Thursday, 1 October 2009

Machen is the forgotten father of weird fiction

Interesting article on Machen on The Guardian blog which gives a reasonable assessment of Machen's significance and the power of his works has attracted a lot of coverage on the web.

As one comment pointed out it is perhaps not fair to say Machen is entirely forgotten - amongst genre fans his name is still fairly well known, as Machen appears in countless anthologies of the best horror stories. Of course amongst educated Forteans Machen is remembered because of the Angels of Mons. Certainly amongst the general public he is unknown now though.

Interestingly Machen's reputation is actually higher abroad in some respects than in the UK. Mentions of Machen in the Spanish press equal or exceed mentions in Britain. The anthologies of Machen by Borges still have a big draw. In all it is a good summary of Machen for a general reader.

Friday, 28 August 2009

Latest Friends publications

The Friends of Arthur Machen’s hardback journal Faunus (Summer 09) reaches its twentieth issue and as always its fifty-eight pages contain many mysteries. Roger Dobson provides an excellent essay on The Three Impostors and its relation with Stevenson’s works. Neil Wilson examines two of Machen’s earliest and least considered tales and Christopher Josiffe discusses how the mysterious magus Kenneth Grant relates Machen’s work in his Typhonian trilogies to many strange subjects including the dread Necronomicon. Grail hunters will be interested to read the startling contents of Machen’s completely unpublished Graal notebook used in the creation of The Secret Glory. [Don't attempt to look for the Grail without this information!]. This comes alongside a captivating essay by Mark Valentine on the grail in fiction. There is also an essay by Machen on the Grail legend written in February 1914 to celebrate a performance of Wagner’s Parsifal in London which not been published for over ninety years. [Sad to note that six months later Machen along with the rest of London would be heartedly cursing German culture.] Musicians take note Faunus 20 also contains the score for the Angel of Mons valse, a strange piece of music inspired by the Angels of Mons legend which has been unpublished since the Great War.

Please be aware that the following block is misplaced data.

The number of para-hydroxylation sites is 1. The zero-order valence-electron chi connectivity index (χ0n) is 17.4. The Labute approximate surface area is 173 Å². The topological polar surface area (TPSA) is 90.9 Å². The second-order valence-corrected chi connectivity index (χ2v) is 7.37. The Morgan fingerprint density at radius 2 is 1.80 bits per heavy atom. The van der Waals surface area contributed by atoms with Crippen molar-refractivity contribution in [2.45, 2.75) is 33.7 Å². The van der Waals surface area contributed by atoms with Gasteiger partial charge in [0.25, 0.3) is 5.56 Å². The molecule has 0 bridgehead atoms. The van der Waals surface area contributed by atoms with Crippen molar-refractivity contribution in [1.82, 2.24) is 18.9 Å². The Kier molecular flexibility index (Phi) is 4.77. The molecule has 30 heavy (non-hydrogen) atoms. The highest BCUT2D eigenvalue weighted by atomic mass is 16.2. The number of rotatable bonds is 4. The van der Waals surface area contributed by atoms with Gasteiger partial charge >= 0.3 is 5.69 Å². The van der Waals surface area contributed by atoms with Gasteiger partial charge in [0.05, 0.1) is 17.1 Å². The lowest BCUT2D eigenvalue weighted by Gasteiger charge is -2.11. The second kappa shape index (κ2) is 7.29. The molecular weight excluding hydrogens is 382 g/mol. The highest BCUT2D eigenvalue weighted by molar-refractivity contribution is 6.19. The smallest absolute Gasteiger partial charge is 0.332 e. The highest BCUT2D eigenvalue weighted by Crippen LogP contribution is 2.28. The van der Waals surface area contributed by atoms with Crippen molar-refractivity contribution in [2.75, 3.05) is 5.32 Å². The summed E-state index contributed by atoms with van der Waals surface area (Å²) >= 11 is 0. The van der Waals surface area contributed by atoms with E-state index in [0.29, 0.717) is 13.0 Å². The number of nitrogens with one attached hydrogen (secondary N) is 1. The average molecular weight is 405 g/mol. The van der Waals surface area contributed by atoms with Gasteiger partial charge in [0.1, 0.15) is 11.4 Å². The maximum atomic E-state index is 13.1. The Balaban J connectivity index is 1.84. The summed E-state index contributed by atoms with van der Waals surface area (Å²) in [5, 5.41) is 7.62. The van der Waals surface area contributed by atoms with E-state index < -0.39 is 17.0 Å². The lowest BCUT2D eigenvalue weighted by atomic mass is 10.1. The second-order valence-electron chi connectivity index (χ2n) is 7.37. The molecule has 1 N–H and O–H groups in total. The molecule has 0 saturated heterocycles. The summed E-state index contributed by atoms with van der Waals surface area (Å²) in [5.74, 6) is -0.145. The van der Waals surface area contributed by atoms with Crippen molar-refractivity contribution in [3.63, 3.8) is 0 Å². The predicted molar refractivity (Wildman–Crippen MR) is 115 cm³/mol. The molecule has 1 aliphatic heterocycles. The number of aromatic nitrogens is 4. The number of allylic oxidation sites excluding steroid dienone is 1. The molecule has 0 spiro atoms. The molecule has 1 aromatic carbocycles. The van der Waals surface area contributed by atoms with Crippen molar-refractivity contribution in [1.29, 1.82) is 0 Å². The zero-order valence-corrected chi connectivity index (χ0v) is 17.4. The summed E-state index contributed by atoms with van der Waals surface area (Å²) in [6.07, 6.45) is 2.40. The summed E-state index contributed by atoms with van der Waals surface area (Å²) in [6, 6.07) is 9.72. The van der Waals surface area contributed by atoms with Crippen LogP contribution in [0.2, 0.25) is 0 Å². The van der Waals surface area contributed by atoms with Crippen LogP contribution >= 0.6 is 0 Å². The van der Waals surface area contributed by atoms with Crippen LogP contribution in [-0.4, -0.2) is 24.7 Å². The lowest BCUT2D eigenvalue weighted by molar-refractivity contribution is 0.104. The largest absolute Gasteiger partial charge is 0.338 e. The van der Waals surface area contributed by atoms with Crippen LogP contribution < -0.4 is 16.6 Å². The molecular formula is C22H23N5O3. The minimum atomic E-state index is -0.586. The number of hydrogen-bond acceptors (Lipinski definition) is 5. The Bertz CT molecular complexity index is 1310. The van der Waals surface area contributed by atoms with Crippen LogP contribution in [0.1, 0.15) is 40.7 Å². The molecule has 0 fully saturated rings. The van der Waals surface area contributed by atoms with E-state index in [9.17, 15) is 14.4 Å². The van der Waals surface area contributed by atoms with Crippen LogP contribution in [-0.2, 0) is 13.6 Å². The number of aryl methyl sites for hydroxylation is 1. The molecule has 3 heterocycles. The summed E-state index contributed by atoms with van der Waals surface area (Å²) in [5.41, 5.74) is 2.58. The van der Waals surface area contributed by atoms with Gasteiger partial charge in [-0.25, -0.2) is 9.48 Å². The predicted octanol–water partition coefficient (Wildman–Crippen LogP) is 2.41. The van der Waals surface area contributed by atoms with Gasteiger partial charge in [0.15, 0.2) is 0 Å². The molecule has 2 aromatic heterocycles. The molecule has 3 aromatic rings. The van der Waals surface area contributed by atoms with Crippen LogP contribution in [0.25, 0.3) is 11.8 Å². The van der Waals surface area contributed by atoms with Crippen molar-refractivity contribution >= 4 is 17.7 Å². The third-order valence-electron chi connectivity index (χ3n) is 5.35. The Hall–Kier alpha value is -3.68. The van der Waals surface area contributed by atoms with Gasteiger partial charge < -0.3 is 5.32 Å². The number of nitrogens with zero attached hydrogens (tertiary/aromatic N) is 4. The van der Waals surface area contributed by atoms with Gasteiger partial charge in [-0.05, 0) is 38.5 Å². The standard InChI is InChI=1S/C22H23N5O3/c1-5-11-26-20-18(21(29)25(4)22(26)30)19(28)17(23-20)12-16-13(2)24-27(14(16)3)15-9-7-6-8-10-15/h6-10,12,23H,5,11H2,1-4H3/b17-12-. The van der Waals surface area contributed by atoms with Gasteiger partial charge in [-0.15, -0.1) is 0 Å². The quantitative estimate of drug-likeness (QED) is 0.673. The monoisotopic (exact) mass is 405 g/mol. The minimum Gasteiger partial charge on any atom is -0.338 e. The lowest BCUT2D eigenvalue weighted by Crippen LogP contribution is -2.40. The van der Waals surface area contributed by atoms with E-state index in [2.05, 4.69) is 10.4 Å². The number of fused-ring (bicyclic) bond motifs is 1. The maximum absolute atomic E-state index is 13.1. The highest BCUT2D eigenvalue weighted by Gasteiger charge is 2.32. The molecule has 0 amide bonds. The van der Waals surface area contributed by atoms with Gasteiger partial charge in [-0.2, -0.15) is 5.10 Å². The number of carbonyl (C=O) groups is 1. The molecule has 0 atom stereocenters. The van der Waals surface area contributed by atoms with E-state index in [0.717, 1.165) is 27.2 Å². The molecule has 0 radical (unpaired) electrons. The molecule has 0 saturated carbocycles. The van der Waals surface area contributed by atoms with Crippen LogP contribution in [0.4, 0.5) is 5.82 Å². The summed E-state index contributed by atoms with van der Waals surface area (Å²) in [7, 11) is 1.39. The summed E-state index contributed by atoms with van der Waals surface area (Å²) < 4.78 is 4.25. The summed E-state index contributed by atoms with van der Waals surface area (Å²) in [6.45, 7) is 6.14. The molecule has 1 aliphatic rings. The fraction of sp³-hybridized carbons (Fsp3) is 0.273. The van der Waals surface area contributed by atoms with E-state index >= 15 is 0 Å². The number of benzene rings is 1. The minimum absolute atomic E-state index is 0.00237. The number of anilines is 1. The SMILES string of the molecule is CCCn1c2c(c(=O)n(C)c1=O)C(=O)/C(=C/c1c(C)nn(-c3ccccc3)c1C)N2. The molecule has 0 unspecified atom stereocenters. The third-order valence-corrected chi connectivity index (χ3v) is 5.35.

Machenalia also contains many things beginning with a summary of the Friend’s Annual General Meeting in Whitby. There is an essay exploring the mysterious White Cavalry of Bethune inspired by an investigation by TED Klein, details on the Angels of Mons film from 1915, and a long essay on Machen’s The Canning Wonder and its connection to Josephine Tey’s The Franchise Affair. Other topics featured include Clive Barker, Stewart Lee, Tim Lebbon, Lovecraft, the Bowmen podcast, Lord Dunsany and Imperial Tokay. It also includes book reviews by Mr Arthur Machen revealing his feelings on Persian Poetry! Machenalia also provides full details on the Friend’s 2010 AGM in Abergavenny start planning your attendance today.

Sunday, 26 July 2009

Arthur Machen and the Orphan

The popular new horror film Orphan has a mysterious and unexpected twist about Esther the "bad seed" child at the centre of the drama the poster warns you that "There's something wrong with Esther". Well mysterious and unexpected unless you have read the works of Arthur Machen. One of Machen’s stories "The Bright Boy" has a very similar twist.

Monday, 11 May 2009

The Bowman Podcast

WildClaw Theatre in Chicago did another good job in this adaptation of Machen's classic story of The Bowmen. Well worth listening to:

Saturday, 10 January 2009

Machen and Psychogeography

Machen is often cited as an influence in the strange world of psychogeography. Here one intrepid soul uses some references from Machen to explore London round Gray's Inn.